Of course, there certainly have been teenage sexting cases where females initiated the forwarding of other teens’ images. For example, the aforementioned Falls Church, Virginia, middle school sexting case began when a female student shared a picture of her ex-boyfriend’s penis with another male student. The male student forwarded the image to another student, who posted it on Snapchat. The picture quickly circulated among students at two different schools, eventually accompanied by a second image – a screen shot of a female classmate exposing her breasts during a live Instagram session (Fitzgerald 2018; Jouvenal 2018). In all, investigators found that nearly a dozen students were involved in the sharing of these images. Unlike consensual sexting, which is often considered normative and is legal among adults, nonconsensual sexting is considered a form of deviant sexual behavior (Scholes-Balog et al. 2016) and is always illegal, regardless of age. However, because sexting legislation has never been enacted in Virginia (despite several attempts by their state legislators), their child pornography statute would have been the only available law under which prosecutors could press charges in this case. With this, convicted persons in Virginia receive a mandatory minimum 5-year prison sentence. Due to this harsh penalty, prosecutors in this case chose not to press charges against the teens (Jouvenal 2018).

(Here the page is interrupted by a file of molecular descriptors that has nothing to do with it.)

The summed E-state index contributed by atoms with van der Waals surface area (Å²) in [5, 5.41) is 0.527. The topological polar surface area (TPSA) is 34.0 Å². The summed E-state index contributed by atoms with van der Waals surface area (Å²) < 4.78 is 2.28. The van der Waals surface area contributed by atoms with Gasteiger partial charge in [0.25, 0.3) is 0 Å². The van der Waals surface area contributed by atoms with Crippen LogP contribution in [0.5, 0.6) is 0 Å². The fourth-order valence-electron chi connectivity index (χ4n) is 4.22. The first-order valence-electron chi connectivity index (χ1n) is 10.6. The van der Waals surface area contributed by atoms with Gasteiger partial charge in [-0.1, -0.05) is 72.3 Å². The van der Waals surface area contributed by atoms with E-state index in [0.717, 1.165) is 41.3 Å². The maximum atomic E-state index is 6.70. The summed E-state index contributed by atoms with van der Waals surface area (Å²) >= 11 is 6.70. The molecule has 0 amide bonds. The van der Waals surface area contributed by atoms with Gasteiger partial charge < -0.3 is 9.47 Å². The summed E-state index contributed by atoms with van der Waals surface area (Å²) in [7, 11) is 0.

Legal issues aside, there might also be correlates of sexting that have public health implications. As an example, some studies have found a likely correlation between teenage sexting and sexual behaviors (Ševčíková et al. 2018; Temple and Choi 2014). Temple and Choi (2014) found that sexting among adolescents predicted sexual behavior a year later. This has led some researchers to suggest that sexting might serve as a precursor to sex and anticipation of sexual activity is one of the positive “sexpectancies” that some people hold (Dir et al. 2013). With regard to risky sexual behavior, an early study (Temple et al. 2012) found that among girls, sexting was correlated with a greater likelihood of multiple partners and use of drugs or alcohol before sex. However, more recently, this same group of researchers examined sexting and risky sexual behavior in a longitudinal study and found that sexting of images did not necessarily increase the likelihood of risky sexual behaviors 1 year later (Temple and Choi 2014). Interestingly, in a study that examined the sending of sexually explicit text (not image) messages, Brinkley et al. (2017) found that adolescents in 10th grade who sent sexual texts were more likely to report having engaged in risky sexual behavior (e.g., sex with multiple partners and the use of drugs during sex) 2 years later. Combined, these studies suggest that the sending of sexual images, which is the focus of existing sexting legislation and nonconsensual pornography laws, may not be related to risky sexual activity; however, sending sexual texts (which is largely ignored by current legislation) may be a better indicator of other public health risks. More longitudinal research is necessary to disentangle these different forms of sexting and their relationships with risky sexual activity.